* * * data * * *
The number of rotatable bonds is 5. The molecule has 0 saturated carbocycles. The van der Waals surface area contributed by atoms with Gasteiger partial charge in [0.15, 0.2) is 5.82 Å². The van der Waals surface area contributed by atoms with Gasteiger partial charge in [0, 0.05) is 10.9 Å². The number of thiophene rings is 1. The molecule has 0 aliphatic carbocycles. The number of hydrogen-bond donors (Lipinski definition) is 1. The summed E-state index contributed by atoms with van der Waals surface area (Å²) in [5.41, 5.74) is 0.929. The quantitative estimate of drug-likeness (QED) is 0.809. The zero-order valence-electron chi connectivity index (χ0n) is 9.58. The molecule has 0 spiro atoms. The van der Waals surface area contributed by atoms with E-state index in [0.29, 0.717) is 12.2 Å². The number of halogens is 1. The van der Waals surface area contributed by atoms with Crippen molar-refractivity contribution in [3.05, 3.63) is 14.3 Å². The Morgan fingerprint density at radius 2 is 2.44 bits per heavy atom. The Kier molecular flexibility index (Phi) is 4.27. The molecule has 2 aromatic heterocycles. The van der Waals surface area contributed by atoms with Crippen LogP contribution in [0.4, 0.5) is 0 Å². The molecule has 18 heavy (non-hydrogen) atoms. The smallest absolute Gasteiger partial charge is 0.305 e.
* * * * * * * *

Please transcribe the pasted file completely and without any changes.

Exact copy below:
The number of rotatable bonds is 5. The molecule has 0 saturated carbocycles. The van der Waals surface area contributed by atoms with Gasteiger partial charge in [0.15, 0.2) is 5.82 Å². The van der Waals surface area contributed by atoms with Gasteiger partial charge in [0, 0.05) is 10.9 Å². The number of thiophene rings is 1. The molecule has 0 aliphatic carbocycles. The number of hydrogen-bond donors (Lipinski definition) is 1. The summed E-state index contributed by atoms with van der Waals surface area (Å²) in [5.41, 5.74) is 0.929. The quantitative estimate of drug-likeness (QED) is 0.809. The zero-order valence-electron chi connectivity index (χ0n) is 9.58. The molecule has 0 spiro atoms. The van der Waals surface area contributed by atoms with E-state index in [0.29, 0.717) is 12.2 Å². The number of halogens is 1. The van der Waals surface area contributed by atoms with Crippen molar-refractivity contribution in [3.05, 3.63) is 14.3 Å². The Morgan fingerprint density at radius 2 is 2.44 bits per heavy atom. The Kier molecular flexibility index (Phi) is 4.27. The molecule has 2 aromatic heterocycles. The van der Waals surface area contributed by atoms with Crippen LogP contribution in [0.4, 0.5) is 0 Å². The molecule has 18 heavy (non-hydrogen) atoms. The smallest absolute Gasteiger partial charge is 0.305 e.